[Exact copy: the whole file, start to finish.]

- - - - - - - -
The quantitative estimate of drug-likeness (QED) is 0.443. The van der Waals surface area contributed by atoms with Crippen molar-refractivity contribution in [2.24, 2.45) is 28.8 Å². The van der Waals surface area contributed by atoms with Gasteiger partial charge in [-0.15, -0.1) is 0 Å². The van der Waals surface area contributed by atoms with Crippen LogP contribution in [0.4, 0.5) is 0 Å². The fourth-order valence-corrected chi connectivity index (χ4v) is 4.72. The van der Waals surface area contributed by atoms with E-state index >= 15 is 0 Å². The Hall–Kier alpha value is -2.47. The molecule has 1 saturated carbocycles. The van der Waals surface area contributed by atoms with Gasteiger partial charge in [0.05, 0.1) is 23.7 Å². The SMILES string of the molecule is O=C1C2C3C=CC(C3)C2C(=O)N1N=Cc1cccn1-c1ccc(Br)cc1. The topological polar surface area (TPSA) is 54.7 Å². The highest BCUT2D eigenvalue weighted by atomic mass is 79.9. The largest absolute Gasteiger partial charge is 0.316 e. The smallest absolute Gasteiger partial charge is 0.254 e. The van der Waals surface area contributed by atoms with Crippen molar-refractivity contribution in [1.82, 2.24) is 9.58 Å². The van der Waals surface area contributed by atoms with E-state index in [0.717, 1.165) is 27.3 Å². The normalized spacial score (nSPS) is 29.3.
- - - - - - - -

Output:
The quantitative estimate of drug-likeness (QED) is 0.443. The van der Waals surface area contributed by atoms with Crippen molar-refractivity contribution in [2.24, 2.45) is 28.8 Å². The van der Waals surface area contributed by atoms with Gasteiger partial charge in [-0.15, -0.1) is 0 Å². The van der Waals surface area contributed by atoms with Crippen LogP contribution in [0.4, 0.5) is 0 Å². The fourth-order valence-corrected chi connectivity index (χ4v) is 4.72. The van der Waals surface area contributed by atoms with E-state index >= 15 is 0 Å². The Hall–Kier alpha value is -2.47. The molecule has 1 saturated carbocycles. The van der Waals surface area contributed by atoms with Gasteiger partial charge in [0.05, 0.1) is 23.7 Å². The SMILES string of the molecule is O=C1C2C3C=CC(C3)C2C(=O)N1N=Cc1cccn1-c1ccc(Br)cc1. The topological polar surface area (TPSA) is 54.7 Å². The highest BCUT2D eigenvalue weighted by atomic mass is 79.9. The largest absolute Gasteiger partial charge is 0.316 e. The smallest absolute Gasteiger partial charge is 0.254 e. The van der Waals surface area contributed by atoms with Crippen molar-refractivity contribution in [1.82, 2.24) is 9.58 Å². The van der Waals surface area contributed by atoms with E-state index in [0.717, 1.165) is 27.3 Å². The normalized spacial score (nSPS) is 29.3.